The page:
Microeconomics Profit Maximization: Shutdown Point

Determining the Shutdown Point of a Firm

This continues a previous post on profit maximization. The question we want to continue with is when should a firm shutdown? Then answer is when P (price) = AVC (average variable cost).

This is the output where firms are indifferent between producing the profit-maximizing quantity (ie. loss-minimizing quantity) and shutting down operations. Take a look at this graph to help you understand the when and where.

Shutdown point

While we’re on the topic, what is the supply curve for each firm? Looking at the graph you’ll note the MC curve. The supply curve for each firm is simply its marginal cost (MC) curve above the minimum point on the average variable cost (AVC) curve.

The supply curve for the industry is just the (horizontal) summation of each individual firm’s supply curve. Carrying on, what about the items that dictate and influence long run decision making?

Long-Run Decisions:

Forces in a competitive industry ensure that firms earn zero economic profits in the long-run.

Competitive industries will adjust in two ways: 1. Entry and exit, 2. Changes in plant size

Entry and Exit:

The prospect of persistent profit of loss causes firms to enter or exit an industry. If firms are making economic profits, other firms enter the industry. This graph shows how where there is room for new entrants in the market and how it eliminates industry profits in the long run.

Economic profits

If firms are making economic losses, some of the existing firms exit the industry. This entry and exit of firms influences prices, quantities, and economic profits. This graph depicts economic losses in the industry.

Economic losses

Important points: as new firms enter an industry, the price falls and the economic profit of each existing firm decreases. As firms leave an industry, the price rises and the economic loss of each remaining firm decreases. [See graphs above]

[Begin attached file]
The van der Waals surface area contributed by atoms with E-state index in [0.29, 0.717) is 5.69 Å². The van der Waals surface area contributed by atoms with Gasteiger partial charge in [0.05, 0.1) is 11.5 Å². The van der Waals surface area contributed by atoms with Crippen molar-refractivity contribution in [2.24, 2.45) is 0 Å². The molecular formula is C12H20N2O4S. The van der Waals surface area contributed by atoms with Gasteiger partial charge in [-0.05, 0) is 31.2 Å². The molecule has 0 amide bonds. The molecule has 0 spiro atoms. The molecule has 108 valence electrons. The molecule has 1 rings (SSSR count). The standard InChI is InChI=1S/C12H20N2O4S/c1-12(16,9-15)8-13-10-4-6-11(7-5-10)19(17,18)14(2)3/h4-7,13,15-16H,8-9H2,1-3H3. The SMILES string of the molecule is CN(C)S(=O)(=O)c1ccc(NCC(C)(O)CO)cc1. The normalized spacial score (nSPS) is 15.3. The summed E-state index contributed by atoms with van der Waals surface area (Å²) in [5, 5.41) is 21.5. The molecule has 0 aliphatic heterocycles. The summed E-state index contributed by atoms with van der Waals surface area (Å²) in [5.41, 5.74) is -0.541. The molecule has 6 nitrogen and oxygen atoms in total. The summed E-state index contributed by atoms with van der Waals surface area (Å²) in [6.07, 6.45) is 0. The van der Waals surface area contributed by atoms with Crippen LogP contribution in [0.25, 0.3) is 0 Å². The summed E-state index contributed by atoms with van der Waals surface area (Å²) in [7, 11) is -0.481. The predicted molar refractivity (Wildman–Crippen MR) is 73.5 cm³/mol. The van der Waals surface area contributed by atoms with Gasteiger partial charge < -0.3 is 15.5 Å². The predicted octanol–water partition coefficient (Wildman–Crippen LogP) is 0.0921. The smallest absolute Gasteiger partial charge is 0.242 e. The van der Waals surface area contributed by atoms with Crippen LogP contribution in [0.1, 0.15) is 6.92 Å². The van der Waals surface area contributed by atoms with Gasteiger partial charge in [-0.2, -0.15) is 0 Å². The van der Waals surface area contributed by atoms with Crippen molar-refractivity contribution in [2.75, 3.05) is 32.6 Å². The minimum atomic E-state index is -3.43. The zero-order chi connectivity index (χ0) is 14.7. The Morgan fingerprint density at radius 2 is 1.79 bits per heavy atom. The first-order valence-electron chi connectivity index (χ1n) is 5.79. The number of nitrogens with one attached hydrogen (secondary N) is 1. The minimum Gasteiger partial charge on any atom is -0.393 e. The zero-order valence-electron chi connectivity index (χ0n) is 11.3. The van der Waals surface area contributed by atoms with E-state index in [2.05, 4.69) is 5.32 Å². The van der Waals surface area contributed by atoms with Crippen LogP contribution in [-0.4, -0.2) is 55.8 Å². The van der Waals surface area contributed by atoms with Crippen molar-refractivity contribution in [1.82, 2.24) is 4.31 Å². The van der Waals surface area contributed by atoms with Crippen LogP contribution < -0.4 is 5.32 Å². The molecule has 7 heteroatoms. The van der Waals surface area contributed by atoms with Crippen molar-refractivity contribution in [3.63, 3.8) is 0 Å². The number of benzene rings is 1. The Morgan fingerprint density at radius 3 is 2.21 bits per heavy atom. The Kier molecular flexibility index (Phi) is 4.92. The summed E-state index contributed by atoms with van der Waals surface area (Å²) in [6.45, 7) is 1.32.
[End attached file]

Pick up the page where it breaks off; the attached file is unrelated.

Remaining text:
Changes in Plant Size: When a firm changes its plant size, it can lower its costs and increase its economic profit. Let’s see in this graph how a firm can increase its profit by increasing its plant size.
firm Plant size

Long-Run Equilibrium: Therefore, in the long-run equilibrium for a competitive industry, all firms must be:

1. Maximizing profits (P = MR = MC)
2. Earning zero economic profits (P = SRATC)
3. Unable to increase profits by altering its scale of operations.

And that concludes our intro into profit maximization and shut down points for firms.


  1. A bit more information is coming out on the monopoly so check the date of this comment in the archive.

  2. I don’t necessarily agree with the hard/fast conclusion that a firm should shutdown when P=AVC. I think that a company, at that point, needs to do some quick and definiate cost cutting measures to lower the AVC in the short term and work toward a longer term strategy of keeping costs low but, it’s not completely a lost cause at that point. When P < AVC (or worse yet, < AFC) is when a company should, as my Econ Prof says, "shut down, go home, and watch Oprah."

  3. I was having trouble understanding this as well. Thanks for the clarification. No doubt these variables have a definite bearing on the success or failure of a firm/corporation. I would think that a company would shut down before P=AVC to conserve or try to save or reduce there cost or reduce there operating expensive prior to that point.


  4. What is the formula for calculation of total gains when saving a corporate dollar? If I save one dollar, or one product from scrap; I save at least 2, and the cost of making the third, less scrap return, plus cost saving from non scraping. What other costs advantages occur which can maximize the return? Thanks for any help. Dave

  5. firm in the long run can operate despite the facty that there small element of fixed cost,because non firm can operate without iniatial fixed cost

  6. why some textbooks say that in the short run, a shut down dicison is when P= average avoidable cost? Since total cost=fixed cost+ variable cost or total cost= sunk cost+ avoidable cost, I think avoidable cost and variable cost are different.

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